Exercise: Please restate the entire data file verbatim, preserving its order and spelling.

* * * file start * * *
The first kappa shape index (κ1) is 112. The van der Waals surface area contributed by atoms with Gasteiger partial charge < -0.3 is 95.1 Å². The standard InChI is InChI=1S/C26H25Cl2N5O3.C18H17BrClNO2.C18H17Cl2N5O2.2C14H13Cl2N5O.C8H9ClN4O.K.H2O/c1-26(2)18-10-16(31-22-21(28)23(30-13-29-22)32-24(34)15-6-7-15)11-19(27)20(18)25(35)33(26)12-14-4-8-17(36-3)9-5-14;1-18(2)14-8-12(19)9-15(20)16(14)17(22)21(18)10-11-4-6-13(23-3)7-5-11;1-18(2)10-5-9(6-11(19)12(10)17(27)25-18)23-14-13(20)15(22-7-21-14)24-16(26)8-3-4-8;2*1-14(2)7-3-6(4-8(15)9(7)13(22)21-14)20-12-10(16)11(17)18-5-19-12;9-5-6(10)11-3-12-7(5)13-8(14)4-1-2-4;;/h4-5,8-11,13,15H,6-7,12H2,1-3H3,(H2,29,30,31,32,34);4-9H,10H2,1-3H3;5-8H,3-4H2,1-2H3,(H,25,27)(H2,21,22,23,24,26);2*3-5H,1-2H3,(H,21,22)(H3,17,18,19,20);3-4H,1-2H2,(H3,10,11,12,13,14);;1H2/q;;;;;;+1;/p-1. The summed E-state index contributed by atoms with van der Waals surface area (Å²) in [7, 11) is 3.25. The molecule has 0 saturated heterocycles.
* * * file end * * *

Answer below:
The first kappa shape index (κ1) is 112. The van der Waals surface area contributed by atoms with Gasteiger partial charge < -0.3 is 95.1 Å². The standard InChI is InChI=1S/C26H25Cl2N5O3.C18H17BrClNO2.C18H17Cl2N5O2.2C14H13Cl2N5O.C8H9ClN4O.K.H2O/c1-26(2)18-10-16(31-22-21(28)23(30-13-29-22)32-24(34)15-6-7-15)11-19(27)20(18)25(35)33(26)12-14-4-8-17(36-3)9-5-14;1-18(2)14-8-12(19)9-15(20)16(14)17(22)21(18)10-11-4-6-13(23-3)7-5-11;1-18(2)10-5-9(6-11(19)12(10)17(27)25-18)23-14-13(20)15(22-7-21-14)24-16(26)8-3-4-8;2*1-14(2)7-3-6(4-8(15)9(7)13(22)21-14)20-12-10(16)11(17)18-5-19-12;9-5-6(10)11-3-12-7(5)13-8(14)4-1-2-4;;/h4-5,8-11,13,15H,6-7,12H2,1-3H3,(H2,29,30,31,32,34);4-9H,10H2,1-3H3;5-8H,3-4H2,1-2H3,(H,25,27)(H2,21,22,23,24,26);2*3-5H,1-2H3,(H,21,22)(H3,17,18,19,20);3-4H,1-2H2,(H3,10,11,12,13,14);;1H2/q;;;;;;+1;/p-1. The summed E-state index contributed by atoms with van der Waals surface area (Å²) in [7, 11) is 3.25. The molecule has 0 saturated heterocycles.